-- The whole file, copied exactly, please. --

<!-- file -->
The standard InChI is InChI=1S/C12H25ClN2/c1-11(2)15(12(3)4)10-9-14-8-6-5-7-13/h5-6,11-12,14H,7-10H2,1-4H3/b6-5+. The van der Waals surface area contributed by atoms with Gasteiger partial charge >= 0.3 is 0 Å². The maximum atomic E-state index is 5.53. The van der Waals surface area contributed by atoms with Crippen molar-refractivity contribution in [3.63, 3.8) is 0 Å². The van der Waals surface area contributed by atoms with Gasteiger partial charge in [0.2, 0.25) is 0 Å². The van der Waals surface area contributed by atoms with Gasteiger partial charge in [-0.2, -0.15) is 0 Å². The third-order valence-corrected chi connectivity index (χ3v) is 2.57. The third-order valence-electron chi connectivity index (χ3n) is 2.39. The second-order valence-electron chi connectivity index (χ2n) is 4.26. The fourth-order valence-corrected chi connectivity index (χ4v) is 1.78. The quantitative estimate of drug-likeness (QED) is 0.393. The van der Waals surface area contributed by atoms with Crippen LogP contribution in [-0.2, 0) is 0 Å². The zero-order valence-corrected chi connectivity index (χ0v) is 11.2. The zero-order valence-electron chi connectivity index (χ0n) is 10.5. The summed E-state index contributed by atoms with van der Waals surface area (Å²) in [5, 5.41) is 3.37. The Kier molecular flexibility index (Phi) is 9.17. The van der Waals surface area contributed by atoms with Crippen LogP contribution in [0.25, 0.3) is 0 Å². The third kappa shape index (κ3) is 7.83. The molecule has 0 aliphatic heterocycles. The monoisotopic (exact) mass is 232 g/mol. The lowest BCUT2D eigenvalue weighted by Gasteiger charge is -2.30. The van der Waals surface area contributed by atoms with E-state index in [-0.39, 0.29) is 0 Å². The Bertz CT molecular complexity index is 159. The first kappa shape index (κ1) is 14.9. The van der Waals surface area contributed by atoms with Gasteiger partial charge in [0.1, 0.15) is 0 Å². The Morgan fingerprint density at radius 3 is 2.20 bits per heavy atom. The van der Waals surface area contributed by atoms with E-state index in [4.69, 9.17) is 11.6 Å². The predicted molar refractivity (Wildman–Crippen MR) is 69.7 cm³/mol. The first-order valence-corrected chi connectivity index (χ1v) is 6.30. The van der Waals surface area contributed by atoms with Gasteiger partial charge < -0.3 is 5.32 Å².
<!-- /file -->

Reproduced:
The standard InChI is InChI=1S/C12H25ClN2/c1-11(2)15(12(3)4)10-9-14-8-6-5-7-13/h5-6,11-12,14H,7-10H2,1-4H3/b6-5+. The van der Waals surface area contributed by atoms with Gasteiger partial charge >= 0.3 is 0 Å². The maximum atomic E-state index is 5.53. The van der Waals surface area contributed by atoms with Crippen molar-refractivity contribution in [3.63, 3.8) is 0 Å². The van der Waals surface area contributed by atoms with Gasteiger partial charge in [0.2, 0.25) is 0 Å². The van der Waals surface area contributed by atoms with Gasteiger partial charge in [-0.2, -0.15) is 0 Å². The third-order valence-corrected chi connectivity index (χ3v) is 2.57. The third-order valence-electron chi connectivity index (χ3n) is 2.39. The second-order valence-electron chi connectivity index (χ2n) is 4.26. The fourth-order valence-corrected chi connectivity index (χ4v) is 1.78. The quantitative estimate of drug-likeness (QED) is 0.393. The van der Waals surface area contributed by atoms with Crippen LogP contribution in [-0.2, 0) is 0 Å². The zero-order valence-corrected chi connectivity index (χ0v) is 11.2. The zero-order valence-electron chi connectivity index (χ0n) is 10.5. The summed E-state index contributed by atoms with van der Waals surface area (Å²) in [5, 5.41) is 3.37. The Kier molecular flexibility index (Phi) is 9.17. The van der Waals surface area contributed by atoms with Crippen LogP contribution in [0.25, 0.3) is 0 Å². The third kappa shape index (κ3) is 7.83. The molecule has 0 aliphatic heterocycles. The monoisotopic (exact) mass is 232 g/mol. The lowest BCUT2D eigenvalue weighted by Gasteiger charge is -2.30. The van der Waals surface area contributed by atoms with E-state index in [-0.39, 0.29) is 0 Å². The Bertz CT molecular complexity index is 159. The first kappa shape index (κ1) is 14.9. The van der Waals surface area contributed by atoms with Gasteiger partial charge in [0.1, 0.15) is 0 Å². The Morgan fingerprint density at radius 3 is 2.20 bits per heavy atom. The van der Waals surface area contributed by atoms with E-state index in [4.69, 9.17) is 11.6 Å². The predicted molar refractivity (Wildman–Crippen MR) is 69.7 cm³/mol. The first-order valence-corrected chi connectivity index (χ1v) is 6.30. The van der Waals surface area contributed by atoms with Gasteiger partial charge < -0.3 is 5.32 Å².